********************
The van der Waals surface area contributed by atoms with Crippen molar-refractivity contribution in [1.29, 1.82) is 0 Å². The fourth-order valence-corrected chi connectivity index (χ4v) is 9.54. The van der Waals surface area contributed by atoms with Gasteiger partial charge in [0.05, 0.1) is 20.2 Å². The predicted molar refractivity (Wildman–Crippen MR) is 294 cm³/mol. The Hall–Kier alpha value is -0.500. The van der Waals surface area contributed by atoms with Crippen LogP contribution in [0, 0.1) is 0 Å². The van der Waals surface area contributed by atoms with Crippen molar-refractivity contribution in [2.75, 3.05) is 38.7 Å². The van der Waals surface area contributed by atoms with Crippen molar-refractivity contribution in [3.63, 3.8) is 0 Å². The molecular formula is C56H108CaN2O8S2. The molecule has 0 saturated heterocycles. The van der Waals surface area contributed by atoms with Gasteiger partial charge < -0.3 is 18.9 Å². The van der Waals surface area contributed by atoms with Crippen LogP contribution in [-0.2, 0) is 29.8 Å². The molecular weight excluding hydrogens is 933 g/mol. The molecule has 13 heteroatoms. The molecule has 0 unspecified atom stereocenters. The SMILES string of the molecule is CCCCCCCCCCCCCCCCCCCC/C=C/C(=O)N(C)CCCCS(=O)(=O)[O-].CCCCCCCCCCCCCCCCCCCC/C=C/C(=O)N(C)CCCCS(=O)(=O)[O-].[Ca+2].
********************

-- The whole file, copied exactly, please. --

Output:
The van der Waals surface area contributed by atoms with Crippen molar-refractivity contribution in [1.29, 1.82) is 0 Å². The fourth-order valence-corrected chi connectivity index (χ4v) is 9.54. The van der Waals surface area contributed by atoms with Gasteiger partial charge in [0.05, 0.1) is 20.2 Å². The predicted molar refractivity (Wildman–Crippen MR) is 294 cm³/mol. The Hall–Kier alpha value is -0.500. The van der Waals surface area contributed by atoms with Crippen LogP contribution in [0, 0.1) is 0 Å². The van der Waals surface area contributed by atoms with Crippen molar-refractivity contribution in [2.75, 3.05) is 38.7 Å². The van der Waals surface area contributed by atoms with Crippen molar-refractivity contribution in [3.63, 3.8) is 0 Å². The molecular formula is C56H108CaN2O8S2. The molecule has 0 saturated heterocycles. The van der Waals surface area contributed by atoms with Gasteiger partial charge < -0.3 is 18.9 Å². The van der Waals surface area contributed by atoms with Crippen LogP contribution in [-0.2, 0) is 29.8 Å². The molecular weight excluding hydrogens is 933 g/mol. The molecule has 13 heteroatoms. The molecule has 0 unspecified atom stereocenters. The SMILES string of the molecule is CCCCCCCCCCCCCCCCCCCC/C=C/C(=O)N(C)CCCCS(=O)(=O)[O-].CCCCCCCCCCCCCCCCCCCC/C=C/C(=O)N(C)CCCCS(=O)(=O)[O-].[Ca+2].